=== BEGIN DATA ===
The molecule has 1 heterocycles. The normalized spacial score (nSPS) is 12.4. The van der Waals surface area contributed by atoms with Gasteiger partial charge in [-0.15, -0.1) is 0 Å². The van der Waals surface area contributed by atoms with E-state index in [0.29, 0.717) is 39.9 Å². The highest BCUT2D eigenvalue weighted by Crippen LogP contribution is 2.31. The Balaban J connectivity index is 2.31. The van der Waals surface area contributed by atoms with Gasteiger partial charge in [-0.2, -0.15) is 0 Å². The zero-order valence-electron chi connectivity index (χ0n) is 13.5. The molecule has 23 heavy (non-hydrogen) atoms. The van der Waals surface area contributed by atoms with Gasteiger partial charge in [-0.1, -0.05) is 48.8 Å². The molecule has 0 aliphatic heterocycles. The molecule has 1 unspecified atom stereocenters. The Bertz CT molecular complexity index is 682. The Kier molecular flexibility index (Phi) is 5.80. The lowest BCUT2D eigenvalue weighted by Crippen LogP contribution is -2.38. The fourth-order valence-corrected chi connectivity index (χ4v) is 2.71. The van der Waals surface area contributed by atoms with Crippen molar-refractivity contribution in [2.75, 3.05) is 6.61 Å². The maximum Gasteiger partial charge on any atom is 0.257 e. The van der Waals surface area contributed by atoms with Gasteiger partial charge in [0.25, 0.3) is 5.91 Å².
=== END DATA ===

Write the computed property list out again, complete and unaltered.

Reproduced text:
The molecule has 1 heterocycles. The normalized spacial score (nSPS) is 12.4. The van der Waals surface area contributed by atoms with Gasteiger partial charge in [-0.15, -0.1) is 0 Å². The van der Waals surface area contributed by atoms with E-state index in [0.29, 0.717) is 39.9 Å². The highest BCUT2D eigenvalue weighted by Crippen LogP contribution is 2.31. The Balaban J connectivity index is 2.31. The van der Waals surface area contributed by atoms with Gasteiger partial charge in [-0.2, -0.15) is 0 Å². The zero-order valence-electron chi connectivity index (χ0n) is 13.5. The molecule has 23 heavy (non-hydrogen) atoms. The van der Waals surface area contributed by atoms with Gasteiger partial charge in [-0.1, -0.05) is 48.8 Å². The molecule has 0 aliphatic heterocycles. The molecule has 1 unspecified atom stereocenters. The Bertz CT molecular complexity index is 682. The Kier molecular flexibility index (Phi) is 5.80. The lowest BCUT2D eigenvalue weighted by Crippen LogP contribution is -2.38. The fourth-order valence-corrected chi connectivity index (χ4v) is 2.71. The van der Waals surface area contributed by atoms with Crippen molar-refractivity contribution in [2.75, 3.05) is 6.61 Å². The maximum Gasteiger partial charge on any atom is 0.257 e. The van der Waals surface area contributed by atoms with Gasteiger partial charge in [0.25, 0.3) is 5.91 Å².